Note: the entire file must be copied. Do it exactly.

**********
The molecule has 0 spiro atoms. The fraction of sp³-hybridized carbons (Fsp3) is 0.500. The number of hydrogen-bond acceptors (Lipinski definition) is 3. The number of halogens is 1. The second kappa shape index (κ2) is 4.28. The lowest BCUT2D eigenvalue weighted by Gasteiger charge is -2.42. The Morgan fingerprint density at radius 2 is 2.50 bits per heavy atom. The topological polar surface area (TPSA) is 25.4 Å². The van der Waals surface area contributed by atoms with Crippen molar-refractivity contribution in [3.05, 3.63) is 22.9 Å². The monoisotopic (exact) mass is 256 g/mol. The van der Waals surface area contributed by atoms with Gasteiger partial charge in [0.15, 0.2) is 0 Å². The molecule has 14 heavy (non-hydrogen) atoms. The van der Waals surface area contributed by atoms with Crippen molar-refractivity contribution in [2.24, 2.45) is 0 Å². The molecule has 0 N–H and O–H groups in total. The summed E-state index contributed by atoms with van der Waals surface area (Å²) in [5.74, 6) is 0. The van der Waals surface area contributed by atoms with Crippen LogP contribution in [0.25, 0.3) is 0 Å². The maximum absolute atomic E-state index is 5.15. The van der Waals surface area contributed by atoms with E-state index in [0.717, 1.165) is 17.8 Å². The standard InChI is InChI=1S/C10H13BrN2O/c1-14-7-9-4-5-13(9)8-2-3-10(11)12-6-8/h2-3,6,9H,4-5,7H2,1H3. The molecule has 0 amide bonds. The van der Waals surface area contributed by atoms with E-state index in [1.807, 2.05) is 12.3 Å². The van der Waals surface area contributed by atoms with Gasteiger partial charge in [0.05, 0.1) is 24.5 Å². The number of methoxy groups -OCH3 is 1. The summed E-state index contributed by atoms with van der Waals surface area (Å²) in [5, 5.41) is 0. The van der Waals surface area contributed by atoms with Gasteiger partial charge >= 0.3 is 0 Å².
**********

The molecule has 0 spiro atoms. The fraction of sp³-hybridized carbons (Fsp3) is 0.500. The number of hydrogen-bond acceptors (Lipinski definition) is 3. The number of halogens is 1. The second kappa shape index (κ2) is 4.28. The lowest BCUT2D eigenvalue weighted by Gasteiger charge is -2.42. The Morgan fingerprint density at radius 2 is 2.50 bits per heavy atom. The topological polar surface area (TPSA) is 25.4 Å². The van der Waals surface area contributed by atoms with Crippen molar-refractivity contribution in [3.05, 3.63) is 22.9 Å². The monoisotopic (exact) mass is 256 g/mol. The van der Waals surface area contributed by atoms with Gasteiger partial charge in [0.15, 0.2) is 0 Å². The molecule has 14 heavy (non-hydrogen) atoms. The van der Waals surface area contributed by atoms with Crippen molar-refractivity contribution in [2.24, 2.45) is 0 Å². The molecule has 0 N–H and O–H groups in total. The summed E-state index contributed by atoms with van der Waals surface area (Å²) in [5.74, 6) is 0. The van der Waals surface area contributed by atoms with Crippen LogP contribution in [0.25, 0.3) is 0 Å². The maximum absolute atomic E-state index is 5.15. The van der Waals surface area contributed by atoms with E-state index in [0.717, 1.165) is 17.8 Å². The standard InChI is InChI=1S/C10H13BrN2O/c1-14-7-9-4-5-13(9)8-2-3-10(11)12-6-8/h2-3,6,9H,4-5,7H2,1H3. The molecule has 0 amide bonds. The van der Waals surface area contributed by atoms with E-state index in [1.807, 2.05) is 12.3 Å². The van der Waals surface area contributed by atoms with Gasteiger partial charge in [0.05, 0.1) is 24.5 Å². The number of methoxy groups -OCH3 is 1. The summed E-state index contributed by atoms with van der Waals surface area (Å²) in [5, 5.41) is 0. The van der Waals surface area contributed by atoms with Gasteiger partial charge >= 0.3 is 0 Å².